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O (210)

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Valentín Canalizo

Lifespan: (14 January 1794 – 20 February 1850)
Profession: Regular army officer


Valentín Canalizo (14 January 1794 – 20 February 1850) was born in Monterrey, Nuevo León, and died in Mexico City. He was a Mexican general and politician served as interim president of Mexico for two separate periods. Canalizo had centralist sympathies and was a supporter of General Antonio López de Santa Anna.

His military career began in 1811 when Canalizo became a cadet of the Regiment of the infantry of Celaya fighting against the insurgent forces. After this he fought in the siege of Valladolid (Morelia) and the capture of San Juan del Río and Zimapán. He supported the Plan de Iguala swearing allegiance to Independent Mexico and joined Agustín de Iturbide’s army of the Three Guarantees as a Major in the vanguard forces. After independence was achieved he supported General José Joaquín de Herrera during the military campaign in Jalisco. He supported the Plan de Casa Mata of 1 February 1823 from Puebla on 11 February 1823. He signed the Plan de Jalapa in December 1829. After being promoted to colonel, he was second in command of the brigade that pacified Jamiltepec, the Costa Chica and the Mixtecs. Canalizo also was a member of the court which passed the death sentence on Vicente Guerrero. Following this he fought against the revolution of 1832. However, he supported Santa Anna in 1833 under the banner of religion and fueros which fought to reinstate the military and ecclesiastical privileges which had been removed by the radical 1833-34 Congress.

Amongst his other military ventures, Canalizo fought strongly against the Liberals from 1835 to 1841. After crushing the siege of Acapulco, he ventured to the Mixteca region and quashed a siege in Oaxaca. He fought General José de Urrea in Durango and attacked Longinos Montenegro in Tampico. Following this he took over the regions of Monterrey and Monclova before going in pursuit of Servando Canales. In 1841 Canalizo returned to Mexico City and was promoted to brigadier general by Santa Anna.

Canalizo acted as president of Mexico two times, during 1843 and 1844. He was first given the role of interim president from 4 October 1843-4 June 1844. He was however a puppet president with Santa Anna giving orders on important appointments and political decisions, pulling the strings from his Hacienda named El Encero. This period of presidency was relatively inactive with few events to distinguish it. During this time a degree of financial support was offered to the Sisters of Charity, Hermanas de Caridad and to the San Gregorio College Colegio de San Gregorio. The School of Medicine was moved to the prestigious Colegio San Idelfonso. And rules governing the military college were laid down by government. There was also an attempt to control Mexico’s forestation. In addition, some military garrisons were set up in the Oriente and Occidente departmental zones. José Joaquín de Herrera was made president of the Government Council. In 1844 Canalizo returned to military action, leaving the presidency as Santa Anna took up his post again. He left for San Luis Potosi and took charge of getting the Army of the North ready for the campaign in Texas.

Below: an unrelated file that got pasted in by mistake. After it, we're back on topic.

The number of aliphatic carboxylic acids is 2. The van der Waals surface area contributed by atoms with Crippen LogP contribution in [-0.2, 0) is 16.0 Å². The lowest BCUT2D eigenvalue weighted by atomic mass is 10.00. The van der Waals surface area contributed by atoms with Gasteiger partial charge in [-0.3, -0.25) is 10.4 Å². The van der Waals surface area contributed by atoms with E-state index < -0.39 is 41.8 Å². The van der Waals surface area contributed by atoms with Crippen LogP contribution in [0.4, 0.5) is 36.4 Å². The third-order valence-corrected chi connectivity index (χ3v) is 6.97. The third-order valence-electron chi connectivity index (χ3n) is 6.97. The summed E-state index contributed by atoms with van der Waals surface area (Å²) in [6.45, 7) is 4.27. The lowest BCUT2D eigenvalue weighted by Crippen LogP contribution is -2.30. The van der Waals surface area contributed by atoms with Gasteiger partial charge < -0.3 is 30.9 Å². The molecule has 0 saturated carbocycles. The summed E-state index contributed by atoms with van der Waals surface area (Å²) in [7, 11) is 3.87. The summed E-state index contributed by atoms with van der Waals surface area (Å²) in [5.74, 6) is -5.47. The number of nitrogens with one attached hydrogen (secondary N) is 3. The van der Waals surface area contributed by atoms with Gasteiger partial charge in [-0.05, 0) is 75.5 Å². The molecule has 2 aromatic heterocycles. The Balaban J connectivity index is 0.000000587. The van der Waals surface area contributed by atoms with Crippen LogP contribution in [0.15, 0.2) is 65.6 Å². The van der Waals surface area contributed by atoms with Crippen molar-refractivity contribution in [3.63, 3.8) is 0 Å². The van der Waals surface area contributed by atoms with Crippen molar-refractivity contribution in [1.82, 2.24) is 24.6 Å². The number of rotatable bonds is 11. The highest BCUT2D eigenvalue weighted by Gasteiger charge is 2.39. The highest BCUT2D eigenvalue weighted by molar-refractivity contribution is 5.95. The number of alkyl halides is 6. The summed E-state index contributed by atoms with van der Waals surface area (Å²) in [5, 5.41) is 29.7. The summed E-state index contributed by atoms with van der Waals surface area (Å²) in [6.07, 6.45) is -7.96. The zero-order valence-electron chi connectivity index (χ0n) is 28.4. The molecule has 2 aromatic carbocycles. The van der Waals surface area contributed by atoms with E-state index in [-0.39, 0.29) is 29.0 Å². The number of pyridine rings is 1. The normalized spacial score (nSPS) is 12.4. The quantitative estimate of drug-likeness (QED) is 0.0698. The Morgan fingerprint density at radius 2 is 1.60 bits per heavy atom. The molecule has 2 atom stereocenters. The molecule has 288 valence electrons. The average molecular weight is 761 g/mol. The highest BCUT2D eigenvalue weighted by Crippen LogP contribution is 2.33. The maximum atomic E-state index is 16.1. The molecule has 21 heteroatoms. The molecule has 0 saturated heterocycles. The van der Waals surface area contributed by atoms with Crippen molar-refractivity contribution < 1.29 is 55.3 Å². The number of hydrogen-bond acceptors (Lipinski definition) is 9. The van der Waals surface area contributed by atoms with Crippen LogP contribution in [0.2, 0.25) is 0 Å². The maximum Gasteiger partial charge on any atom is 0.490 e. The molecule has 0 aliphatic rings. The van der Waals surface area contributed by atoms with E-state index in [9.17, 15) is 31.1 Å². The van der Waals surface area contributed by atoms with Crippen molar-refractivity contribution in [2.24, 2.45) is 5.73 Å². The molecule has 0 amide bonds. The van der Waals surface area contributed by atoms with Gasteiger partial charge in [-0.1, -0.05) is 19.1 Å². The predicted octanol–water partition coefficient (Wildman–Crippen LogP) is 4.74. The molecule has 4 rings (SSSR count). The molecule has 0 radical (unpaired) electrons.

Canalizo’s second presidential term ran from 21 September 1844 until 6 December 1844 whilst Santa Anna was away again. His actions clashed with Congress with whom the absentee general was out of favour. A decree suspending Congress was subsequently issued, which resulted in prohibition of their meeting. Congress’ response was the Revolution of the Three Hours which, in tandem with Mariano Paredes y Arrillaga’s November pronunciamiento of Guadalajara brought down Canalizo and Santa Anna’s government. Canalizo was captured by the pronunciados and the presidency handed to José Joaquín de Herrera. A general amnesty saved Canalizo from charges and he left for Cádiz on 25 October 1845 via San Juan de Ulúa. When he came back to Mexico in 1846, he became minister of War under Valentín Gómez Farías (24 December 1846 – 23 February 1847).

Canalizo was active in the Mexican-American War. Leading the Eastern Division of the Mexican army during the Veracruz assault. He was known to prevent soldiers from joining the 1847 revolt of the Polkos and managed to reach a pact with Matías de la Peña y Barragán in a convention which was signed on 21 March 1847 and which resulted in the termination of the rebellion. Subsequently, Canalizo marched to Veracruz where Santa Anna took over leadership. This led to withdrawal of troops at Puente Nacional and finally to Santa Anna being vanquished at Cerro Gordo. Canalizo was in opposition to Santa Anna at this time and hence was not active in defending the Capital.

Following the war Canalizo retired from politics and died in Mexico City at the age of 56.


Leader of
Acta de adhesión de la guarnición de Oaxaca (28 December 1832; Oaxaca, Oaxaca)

Author of
Pronunciamiento del general de división Valentín Canalizo (2 October 1841; Ciudad de México, México D.F.)

Signatory of
Manifiesto de los generales y jefes del Ejército del Norte (6 March 1838; Matamoros, Tamaulipas)
Convenio de la Presa de la Estanzuela (6 October 1841; Presa de la Estanzuela, Hidalgo)
Plan y manifiesto del gobernador comandante y de la guarnición de Puebla (14 December 1842; Puebla, Puebla)
Decretos (2 December 1844; Ciudad de México, México D.F.)

Leader, author and signatory of
Pronunciamiento de Valentín Canalizo (4 February 1834; Huango, Michoacán)

Leader and signatory of
Acta de la comandancia general de Puebla (25 December 1842; Puebla, Puebla)